A foul shot didn’t seem to bother him, nearly losing his ball on the 54th hole was like water off a duck’s back; even fighting with his jacket around the Augusta National track on lap three seemed manageable, despite how uncomfortable it looked in the heady wind.
But with 18 holes between him and his first big win and a famous green jacket, the pressure to be the Masters leader began to weigh.
Even with a three-shot lead on the final day, a Saturday night supper nafu knocked Scheffer off his feet.
“We (Scheffler and his wife, Meredith) went to get food. I spilled my dinner in the car on the way home, and it was extremely frustrating,” a smiling Scheffler told media.
“You can tell Meredith is still laughing at me. She thought it was the funniest thing ever; I didn’t think it was that funny then.”
While he describes that night as “fine,” the morning after was “a whole different story.”
“I cried like a baby this morning. I was so stressed out,” the 25-year-old explained. “I didn’t know what to do.
“I sat there and told Meredith, ‘I don’t think I’m ready for this. I’m not ready, I don’t feel like I’m ready for this kind of thing,’ and I just felt overwhelmed. She said to me : ‘Who are you to say you’re not ready yet?’ Gosh, it’s been a long morning.”
It’s been a transformative few months for the American.
In February, Scheffler did not have a PGA Tour win to his name. Now he is Masters champion and number 1 in the world.
He came to the April Masters as one of the favorites after a string of three wins in five tournament starts catapulted him from PGA Tour journeyman to superstar.
Scheffler brought that form to Augusta National and managed to stay calm under considerable pressure.
As others collapsed around him, Scheffler maintained an even keel, despite his “tummy aching for two days,” so the pressure and sense of anticipation grew.
Scheffler recalls that when he played in college and participated in a couple of US Opens, he had “indigestion like the week and a half before” and took pills to settle his stomach.
When asked afterwards why he was so nervous before playing, Scheffler explained that the prestige of the tournament played a part.
“I dreamed of having a chance to play in this golf tournament. I burst into tears when I first received my invitation in the mail,” he said. “We were lucky enough to play here in college and I love this place.
“I love this golf course. If you choose a golf tournament to win, this would be the tournament I would like to win. You don’t know how many chances you will get.
“And so if I have a chance I think I had a five-shot lead on Friday and then a three-shot lead on Sunday, I don’t know if you’ll get better chances than that. You don’t want to waste them.
“The human condition is to make things bigger than they really are. And in years to come I’d say people might not remember me as a champion, and that’s fine. But right now you think it’s a much bigger deal than it really is.”
But as has often been the case for Scheffler, he found “calm” on the track.
“I think the hardest things are off the golf course. When I’m there and once we’re in the round, pretty much after I parry the first hole, I felt good.”
Scheffler, who battled severe weather conditions during the opening three rounds, was able to build a significant lead, holding a three-shot lead over Australian Cameron Smith heading into Sunday.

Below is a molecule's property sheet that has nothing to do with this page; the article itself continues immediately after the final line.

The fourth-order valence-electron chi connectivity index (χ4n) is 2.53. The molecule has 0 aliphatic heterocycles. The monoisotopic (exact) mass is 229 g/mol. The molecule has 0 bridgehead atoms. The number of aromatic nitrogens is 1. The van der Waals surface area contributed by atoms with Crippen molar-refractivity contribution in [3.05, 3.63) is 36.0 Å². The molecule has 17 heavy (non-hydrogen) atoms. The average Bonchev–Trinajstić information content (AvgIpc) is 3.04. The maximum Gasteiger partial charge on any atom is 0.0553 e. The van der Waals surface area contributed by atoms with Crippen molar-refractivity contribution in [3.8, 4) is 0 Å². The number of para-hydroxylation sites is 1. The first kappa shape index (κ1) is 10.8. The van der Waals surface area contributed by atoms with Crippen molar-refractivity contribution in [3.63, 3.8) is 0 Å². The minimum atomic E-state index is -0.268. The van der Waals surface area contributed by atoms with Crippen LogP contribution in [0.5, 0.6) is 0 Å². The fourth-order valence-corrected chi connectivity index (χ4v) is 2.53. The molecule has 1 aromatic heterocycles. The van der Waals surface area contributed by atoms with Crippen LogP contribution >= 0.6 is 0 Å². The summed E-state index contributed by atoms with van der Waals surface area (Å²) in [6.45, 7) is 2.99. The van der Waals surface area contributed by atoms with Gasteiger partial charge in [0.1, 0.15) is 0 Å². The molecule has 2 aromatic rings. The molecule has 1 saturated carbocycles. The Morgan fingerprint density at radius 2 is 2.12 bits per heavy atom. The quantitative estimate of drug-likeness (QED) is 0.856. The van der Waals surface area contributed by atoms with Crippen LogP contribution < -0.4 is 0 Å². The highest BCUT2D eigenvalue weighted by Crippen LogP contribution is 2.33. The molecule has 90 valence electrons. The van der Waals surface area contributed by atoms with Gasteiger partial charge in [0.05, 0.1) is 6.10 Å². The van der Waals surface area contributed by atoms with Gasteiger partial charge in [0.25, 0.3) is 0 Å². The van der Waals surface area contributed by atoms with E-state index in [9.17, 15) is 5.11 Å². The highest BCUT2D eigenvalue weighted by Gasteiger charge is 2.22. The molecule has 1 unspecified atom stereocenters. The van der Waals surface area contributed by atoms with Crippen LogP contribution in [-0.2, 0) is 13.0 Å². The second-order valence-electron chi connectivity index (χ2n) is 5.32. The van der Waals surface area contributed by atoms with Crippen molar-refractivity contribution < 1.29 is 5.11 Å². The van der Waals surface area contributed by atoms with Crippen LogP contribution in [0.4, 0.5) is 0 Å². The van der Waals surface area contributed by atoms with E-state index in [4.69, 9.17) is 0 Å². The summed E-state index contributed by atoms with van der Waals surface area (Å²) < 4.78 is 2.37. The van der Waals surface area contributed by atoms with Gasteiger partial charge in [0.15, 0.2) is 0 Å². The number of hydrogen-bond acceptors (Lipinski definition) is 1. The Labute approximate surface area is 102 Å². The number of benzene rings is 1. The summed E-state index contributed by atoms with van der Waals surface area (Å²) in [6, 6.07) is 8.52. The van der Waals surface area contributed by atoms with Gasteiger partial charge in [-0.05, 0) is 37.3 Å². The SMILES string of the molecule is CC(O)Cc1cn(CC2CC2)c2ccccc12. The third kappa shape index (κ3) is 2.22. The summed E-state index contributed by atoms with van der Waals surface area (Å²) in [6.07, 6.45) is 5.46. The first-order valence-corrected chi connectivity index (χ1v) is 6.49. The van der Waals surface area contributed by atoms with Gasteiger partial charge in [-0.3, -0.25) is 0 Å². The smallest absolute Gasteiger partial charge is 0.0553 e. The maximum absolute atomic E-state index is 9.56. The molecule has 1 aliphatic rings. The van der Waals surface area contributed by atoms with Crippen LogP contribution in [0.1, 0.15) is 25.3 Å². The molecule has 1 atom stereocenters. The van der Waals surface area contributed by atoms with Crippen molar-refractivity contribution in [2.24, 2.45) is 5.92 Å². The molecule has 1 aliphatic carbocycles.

After a few nervous opening holes, during which Smith narrowed the lead to just one, Scheffler confirmed his dominance, starting with a delightful chip-in on the third hole for a birdie.
While others faltered and slipped, Scheffler never looked startled and slowly tightened his grip on his debut major.
“It sure was fun building a lead. Nothing is safe out there on the back nine on this golf course.
“I’ve heard all the things everyone says, it doesn’t start until 9 on Sunday, anything can happen, don’t get in the water at 12, all that sort of thing. I just blocked most of it and tried to run and hitting good golf shots.”
It wasn’t until Sunday’s 18th green, with his lead unassailable and the green jacket adjusted for his mates, that Scheffler was able to relax.
“I didn’t break my concentration until we got to the green at 18. Once we got to the green, I thought, ‘Okay, I’m going to enjoy this.'”
With just a short par putt to etch his name in the history book, Scheffler missed by the narrowest margin, leaving him with another short putt to round it out.
To the amazement of everyone watching — and Scheffler himself — his putt hit the rim of the cup before spinning away.
“It’s hard to believe what you’ve just seen,” said Sky Sports commentator Ewen Murray.
Scheffler was finally able to roll home that winning putt as the crowd erupted in celebration as the last Masters champion was crowned.
Scheffler shared emotional moments with wife Meredith and father Scott as he left the green shortly before trying on his latest piece of clothing – the green jacket given to the winner of the Masters.
“The reason I play golf is because I try to glorify God and everything He’s done in my life. So to me, my identity isn’t a golf score,” Scheffler added.
“As Meredith told me this morning, ‘If you win this golf tournament today, if you lose this 10-stroke golf tournament, if you never win another golf tournament,’ she says, ‘I’ll still love you, you’ll be the same person , Jesus loves you and nothing changes.’
“All I’m trying to do is glorify God and that’s why I’m here…it’s not about a golf score.”